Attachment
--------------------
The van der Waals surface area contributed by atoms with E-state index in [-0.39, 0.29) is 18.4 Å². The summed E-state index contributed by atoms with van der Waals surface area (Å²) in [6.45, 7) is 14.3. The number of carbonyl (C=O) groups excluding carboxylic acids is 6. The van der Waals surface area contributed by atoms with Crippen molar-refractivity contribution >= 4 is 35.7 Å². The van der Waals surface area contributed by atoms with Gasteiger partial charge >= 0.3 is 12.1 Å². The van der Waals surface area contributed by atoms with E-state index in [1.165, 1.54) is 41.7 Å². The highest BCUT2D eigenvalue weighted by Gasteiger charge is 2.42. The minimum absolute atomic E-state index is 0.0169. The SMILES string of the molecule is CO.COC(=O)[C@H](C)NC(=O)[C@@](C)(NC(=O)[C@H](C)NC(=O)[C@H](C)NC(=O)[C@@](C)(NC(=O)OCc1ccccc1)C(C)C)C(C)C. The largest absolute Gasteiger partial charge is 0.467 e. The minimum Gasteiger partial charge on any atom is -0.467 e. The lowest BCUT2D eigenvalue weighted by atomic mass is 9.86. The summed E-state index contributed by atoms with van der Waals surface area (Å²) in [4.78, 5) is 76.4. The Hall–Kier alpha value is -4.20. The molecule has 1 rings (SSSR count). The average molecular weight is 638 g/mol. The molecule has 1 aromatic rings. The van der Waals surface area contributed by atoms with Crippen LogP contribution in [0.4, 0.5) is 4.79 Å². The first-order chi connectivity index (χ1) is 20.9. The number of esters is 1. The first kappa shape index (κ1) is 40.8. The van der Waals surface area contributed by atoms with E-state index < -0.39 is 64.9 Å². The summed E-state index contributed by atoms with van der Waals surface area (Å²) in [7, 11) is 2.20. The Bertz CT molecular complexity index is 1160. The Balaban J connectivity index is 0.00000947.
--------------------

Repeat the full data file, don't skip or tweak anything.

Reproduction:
The van der Waals surface area contributed by atoms with E-state index in [-0.39, 0.29) is 18.4 Å². The summed E-state index contributed by atoms with van der Waals surface area (Å²) in [6.45, 7) is 14.3. The number of carbonyl (C=O) groups excluding carboxylic acids is 6. The van der Waals surface area contributed by atoms with Crippen molar-refractivity contribution >= 4 is 35.7 Å². The van der Waals surface area contributed by atoms with Gasteiger partial charge >= 0.3 is 12.1 Å². The van der Waals surface area contributed by atoms with E-state index in [1.165, 1.54) is 41.7 Å². The highest BCUT2D eigenvalue weighted by Gasteiger charge is 2.42. The minimum absolute atomic E-state index is 0.0169. The SMILES string of the molecule is CO.COC(=O)[C@H](C)NC(=O)[C@@](C)(NC(=O)[C@H](C)NC(=O)[C@H](C)NC(=O)[C@@](C)(NC(=O)OCc1ccccc1)C(C)C)C(C)C. The largest absolute Gasteiger partial charge is 0.467 e. The minimum Gasteiger partial charge on any atom is -0.467 e. The lowest BCUT2D eigenvalue weighted by atomic mass is 9.86. The summed E-state index contributed by atoms with van der Waals surface area (Å²) in [4.78, 5) is 76.4. The Hall–Kier alpha value is -4.20. The molecule has 1 rings (SSSR count). The average molecular weight is 638 g/mol. The molecule has 1 aromatic rings. The van der Waals surface area contributed by atoms with Crippen LogP contribution in [0.4, 0.5) is 4.79 Å². The first-order chi connectivity index (χ1) is 20.9. The number of esters is 1. The first kappa shape index (κ1) is 40.8. The van der Waals surface area contributed by atoms with E-state index < -0.39 is 64.9 Å². The summed E-state index contributed by atoms with van der Waals surface area (Å²) in [7, 11) is 2.20. The Bertz CT molecular complexity index is 1160. The Balaban J connectivity index is 0.00000947.